Virgo and Taylor have hardly earned a penny from actually playing serious tournament snooker in 20 years, since then both have fancied themselves as comic performers of some stripe; Taylor as a professional Irishman working the TV panel games and Virgo as a snooker trick-shot variety act with a little bit of patter. Nowadays even these options have dried up and seemingly their only regular work is in the TV snooker commentary box

No matter how reckless and disruptive their urge to perform in front of a live audience appears, it would be churlish to suggest that their motives are anything other than unconscious, but it also is difficult to comprehend how their behaviour can be allowed to continue.

Unfortunately they appear to be role models coaxing the likes of Willie Thorne, John Parrot, Ken Doherty and the normally restrained Terry Griffiths into their larky double-acts. But no matter how far the others stray from the job description, they can never top Virgo or Taylor’s showbiz-style prattle and personal joshing.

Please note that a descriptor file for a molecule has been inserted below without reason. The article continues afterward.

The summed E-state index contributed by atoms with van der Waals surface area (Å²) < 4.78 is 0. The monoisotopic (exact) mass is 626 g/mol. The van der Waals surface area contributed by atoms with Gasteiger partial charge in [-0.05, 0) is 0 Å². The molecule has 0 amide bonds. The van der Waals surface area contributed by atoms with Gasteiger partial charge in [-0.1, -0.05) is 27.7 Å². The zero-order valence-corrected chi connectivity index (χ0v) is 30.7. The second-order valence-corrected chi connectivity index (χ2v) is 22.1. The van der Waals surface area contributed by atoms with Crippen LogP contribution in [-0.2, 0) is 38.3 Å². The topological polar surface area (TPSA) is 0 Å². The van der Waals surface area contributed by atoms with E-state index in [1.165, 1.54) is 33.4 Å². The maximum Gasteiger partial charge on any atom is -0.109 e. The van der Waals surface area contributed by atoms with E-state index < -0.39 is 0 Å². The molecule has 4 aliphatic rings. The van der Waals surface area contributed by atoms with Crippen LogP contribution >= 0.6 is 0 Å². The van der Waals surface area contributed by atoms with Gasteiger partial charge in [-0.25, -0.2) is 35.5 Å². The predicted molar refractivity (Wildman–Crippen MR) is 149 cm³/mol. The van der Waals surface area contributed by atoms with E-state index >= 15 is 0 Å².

Virgo’s continual use of the adjective ‘unbelievable’ when 5 million viewers up and down the country are witness to the opposite is typical of his inaccurate cliché-ridden shtick. Virgo is the most insidious and potentially disruptive because he continually presents what in improvisational comedy terms is known as an ‘offer’ - an opening gambit which begs a reply. Of his fellow commentators Taylor is of course always the one most up for it and needs little encouragement for an off-message chinwag or worse still – a sentimental trudge down memory lane. Often, when the match in focus suddenly demands his attention, Taylor is clearly and obviously guilty of what he so often accuses errant players - taking their eye off the ball. He is at his most inappropriate when he is in collusion with the camera crew picking out celebrities and players’ wives seated in the audience, listening in on their headphones. His faux familiarity and ludicrous attempts at conversation - urging them to smile or nod their heads - is not only unnecessary and often embarrassing but is the exact polar opposite of what is required of a snooker commentator.

Snooker commentary, like the game itself, is a highly competitive occupation and there are plenty more ex-players waiting in the wings who can doubtless do the job just as efficiently and presumably without using the opportunity to audition for pantomime.

Tony Allen Jan 2011